3. Den, S., Shimizu, K., Ikeda, T., Tsubota, K., Shimmura, S., & Shimazaki, J. (2006). Association between meibomian gland changes and aging, sex, or tear function. Cornea, 25(6), 651-655.
  4. Arita, R., Itoh, K., Inoue, K., Maeda, S., Maeda, K., Furuta, A., ... & Amano, S. (2009). Noncontact Meibography detects changes in meibomian glands in the Aging process in a normal Population and patients with meibomian gland dysfunction. Cornea, 28(11), S75-S79.
  6. 6.0 6.1 Pesudovs, K., Lansingh, V. C., Kempen, J. H., Steinmetz, J. D., Briant, P. S., Varma, R., ... & Bourne, R. R. (2021). Cataract-related blindness and vision impairment in 2020 and trends over time in relation to VISION 2020: the Right to Sight: an analysis for the Global Burden of Disease Study. Investigative Ophthalmology & Visual Science, 62(8), 3523-3523.
  7. Lam, D., Rao, S. K., Ratra, V., Liu, Y., Mitchell, P., King, J., ... & Chang, D. F. (2015). Cataract. Nature reviews Disease primers, 1(1), 1-15.
  8. Kim, Y. J., Lee, W. J., Ko, B. W., Lim, H. W., Yeon, Y., Ahn, S. J., & Lee, B. R. (2021). Investigation of microRNA expression in anterior lens capsules of senile cataract patients and microRNA differences according to the cataract type. Translational Vision Science & Technology, 10(2), 14-14.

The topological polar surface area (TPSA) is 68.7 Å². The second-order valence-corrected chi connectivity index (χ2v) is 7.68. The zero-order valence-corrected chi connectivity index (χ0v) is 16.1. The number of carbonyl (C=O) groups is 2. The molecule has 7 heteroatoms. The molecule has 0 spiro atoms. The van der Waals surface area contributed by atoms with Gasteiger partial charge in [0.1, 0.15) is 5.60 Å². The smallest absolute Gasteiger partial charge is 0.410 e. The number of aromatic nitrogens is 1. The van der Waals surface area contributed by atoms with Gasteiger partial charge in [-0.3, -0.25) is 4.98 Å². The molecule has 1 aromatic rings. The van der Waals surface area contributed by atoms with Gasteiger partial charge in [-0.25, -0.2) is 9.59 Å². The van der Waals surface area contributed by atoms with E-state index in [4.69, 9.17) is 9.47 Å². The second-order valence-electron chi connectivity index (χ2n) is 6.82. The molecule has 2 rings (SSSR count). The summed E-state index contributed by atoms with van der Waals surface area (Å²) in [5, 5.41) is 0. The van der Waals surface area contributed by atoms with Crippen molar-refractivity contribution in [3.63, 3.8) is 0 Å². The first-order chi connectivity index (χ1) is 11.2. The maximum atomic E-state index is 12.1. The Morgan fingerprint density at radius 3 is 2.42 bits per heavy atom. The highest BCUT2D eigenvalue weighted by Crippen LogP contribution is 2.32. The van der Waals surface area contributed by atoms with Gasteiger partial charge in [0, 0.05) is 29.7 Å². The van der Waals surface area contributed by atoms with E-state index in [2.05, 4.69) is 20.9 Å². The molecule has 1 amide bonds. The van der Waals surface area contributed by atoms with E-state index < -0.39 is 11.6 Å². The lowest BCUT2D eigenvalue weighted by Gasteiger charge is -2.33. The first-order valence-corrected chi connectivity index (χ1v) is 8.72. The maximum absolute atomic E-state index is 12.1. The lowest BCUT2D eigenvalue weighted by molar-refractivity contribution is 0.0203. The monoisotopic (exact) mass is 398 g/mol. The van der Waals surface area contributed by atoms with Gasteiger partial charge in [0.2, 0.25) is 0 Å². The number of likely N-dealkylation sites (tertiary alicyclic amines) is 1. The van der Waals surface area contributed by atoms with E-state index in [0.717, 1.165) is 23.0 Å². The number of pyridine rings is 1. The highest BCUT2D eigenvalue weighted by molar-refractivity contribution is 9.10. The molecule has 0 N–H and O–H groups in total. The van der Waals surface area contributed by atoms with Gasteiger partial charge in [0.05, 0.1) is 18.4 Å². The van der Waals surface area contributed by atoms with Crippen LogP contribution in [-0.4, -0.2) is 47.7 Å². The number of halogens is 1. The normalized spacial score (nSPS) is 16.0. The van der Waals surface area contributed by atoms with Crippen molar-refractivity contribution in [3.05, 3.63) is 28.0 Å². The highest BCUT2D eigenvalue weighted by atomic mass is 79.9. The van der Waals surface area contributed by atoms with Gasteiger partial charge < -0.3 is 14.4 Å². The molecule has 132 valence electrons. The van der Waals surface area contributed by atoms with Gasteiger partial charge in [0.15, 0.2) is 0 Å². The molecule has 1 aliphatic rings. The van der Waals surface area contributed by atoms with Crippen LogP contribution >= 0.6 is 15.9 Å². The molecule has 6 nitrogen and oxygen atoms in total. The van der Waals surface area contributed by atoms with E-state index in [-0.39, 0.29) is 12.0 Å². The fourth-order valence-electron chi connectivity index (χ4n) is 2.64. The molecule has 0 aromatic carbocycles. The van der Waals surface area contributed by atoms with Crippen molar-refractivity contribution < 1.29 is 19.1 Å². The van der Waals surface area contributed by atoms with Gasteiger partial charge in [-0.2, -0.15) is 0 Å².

11. Gramer, G., Weber, B. H., & Gramer, E. (2014). Results of a patient-directed survey on frequency of family history of glaucoma in 2170 patients. Investigative ophthalmology & visual science, 55(1), 259-264.
  12. Wolf G. Lipofuscin and macular degeneration. Nutr Rev. 2003 Oct;61(10):342-6. doi: 10.1301/nr.2003.oct.342-346. PMID: 14604266.
  13. Radu RA, Mata NL, Nusowitz S, et al. Treatment with isotretinoin inhibits lipofuscin accumulation in a mouse model of recessive Stargardt’s macular de- generation. Proc Nat Acad Sci U S A. 2003;100: 4742–4747.
  14. Qiuhua Yang et al. (Mar 2024). "Inactivation of adenosine receptor 2A suppresses endothelial-to-mesenchymal transition and inhibits subretinal fibrosis in mice". SCIENCE TRANSLATIONAL MEDICINE, 16(737) doi:10.1126/scitranslmed.adk3868